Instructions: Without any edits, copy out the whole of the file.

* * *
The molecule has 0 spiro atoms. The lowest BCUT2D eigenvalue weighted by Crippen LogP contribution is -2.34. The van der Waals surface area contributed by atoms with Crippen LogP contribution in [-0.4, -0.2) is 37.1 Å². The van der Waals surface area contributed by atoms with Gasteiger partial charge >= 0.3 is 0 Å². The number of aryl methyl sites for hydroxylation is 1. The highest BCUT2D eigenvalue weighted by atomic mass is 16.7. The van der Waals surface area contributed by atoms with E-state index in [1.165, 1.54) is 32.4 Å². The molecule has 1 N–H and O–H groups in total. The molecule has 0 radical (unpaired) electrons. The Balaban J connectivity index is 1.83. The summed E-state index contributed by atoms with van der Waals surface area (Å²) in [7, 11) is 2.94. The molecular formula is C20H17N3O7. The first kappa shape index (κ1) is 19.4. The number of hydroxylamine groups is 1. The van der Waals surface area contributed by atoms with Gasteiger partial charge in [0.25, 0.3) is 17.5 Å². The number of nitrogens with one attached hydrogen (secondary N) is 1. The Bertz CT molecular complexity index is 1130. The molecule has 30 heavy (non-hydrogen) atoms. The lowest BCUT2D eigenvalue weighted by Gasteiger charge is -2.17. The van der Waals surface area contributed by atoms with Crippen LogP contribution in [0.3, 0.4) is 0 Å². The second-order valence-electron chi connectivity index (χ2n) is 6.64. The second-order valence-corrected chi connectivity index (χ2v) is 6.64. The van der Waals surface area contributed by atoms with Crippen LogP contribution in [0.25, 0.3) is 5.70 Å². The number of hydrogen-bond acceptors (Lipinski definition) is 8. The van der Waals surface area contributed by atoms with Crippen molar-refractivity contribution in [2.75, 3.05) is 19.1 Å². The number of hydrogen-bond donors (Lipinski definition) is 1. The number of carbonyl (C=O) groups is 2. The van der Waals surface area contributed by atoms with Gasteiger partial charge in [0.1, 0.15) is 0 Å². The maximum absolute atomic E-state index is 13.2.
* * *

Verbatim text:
The molecule has 0 spiro atoms. The lowest BCUT2D eigenvalue weighted by Crippen LogP contribution is -2.34. The van der Waals surface area contributed by atoms with Crippen LogP contribution in [-0.4, -0.2) is 37.1 Å². The van der Waals surface area contributed by atoms with Gasteiger partial charge >= 0.3 is 0 Å². The number of aryl methyl sites for hydroxylation is 1. The highest BCUT2D eigenvalue weighted by atomic mass is 16.7. The van der Waals surface area contributed by atoms with E-state index in [1.165, 1.54) is 32.4 Å². The molecule has 1 N–H and O–H groups in total. The molecule has 0 radical (unpaired) electrons. The Balaban J connectivity index is 1.83. The summed E-state index contributed by atoms with van der Waals surface area (Å²) in [7, 11) is 2.94. The molecular formula is C20H17N3O7. The first kappa shape index (κ1) is 19.4. The number of hydroxylamine groups is 1. The van der Waals surface area contributed by atoms with Gasteiger partial charge in [0.25, 0.3) is 17.5 Å². The number of nitrogens with one attached hydrogen (secondary N) is 1. The Bertz CT molecular complexity index is 1130. The molecule has 30 heavy (non-hydrogen) atoms. The lowest BCUT2D eigenvalue weighted by Gasteiger charge is -2.17. The van der Waals surface area contributed by atoms with Crippen LogP contribution in [0.3, 0.4) is 0 Å². The second-order valence-electron chi connectivity index (χ2n) is 6.64. The second-order valence-corrected chi connectivity index (χ2v) is 6.64. The van der Waals surface area contributed by atoms with Crippen LogP contribution in [0.25, 0.3) is 5.70 Å². The number of hydrogen-bond acceptors (Lipinski definition) is 8. The van der Waals surface area contributed by atoms with Crippen molar-refractivity contribution in [2.75, 3.05) is 19.1 Å². The number of hydrogen-bond donors (Lipinski definition) is 1. The number of carbonyl (C=O) groups is 2. The van der Waals surface area contributed by atoms with Gasteiger partial charge in [0.1, 0.15) is 0 Å². The maximum absolute atomic E-state index is 13.2.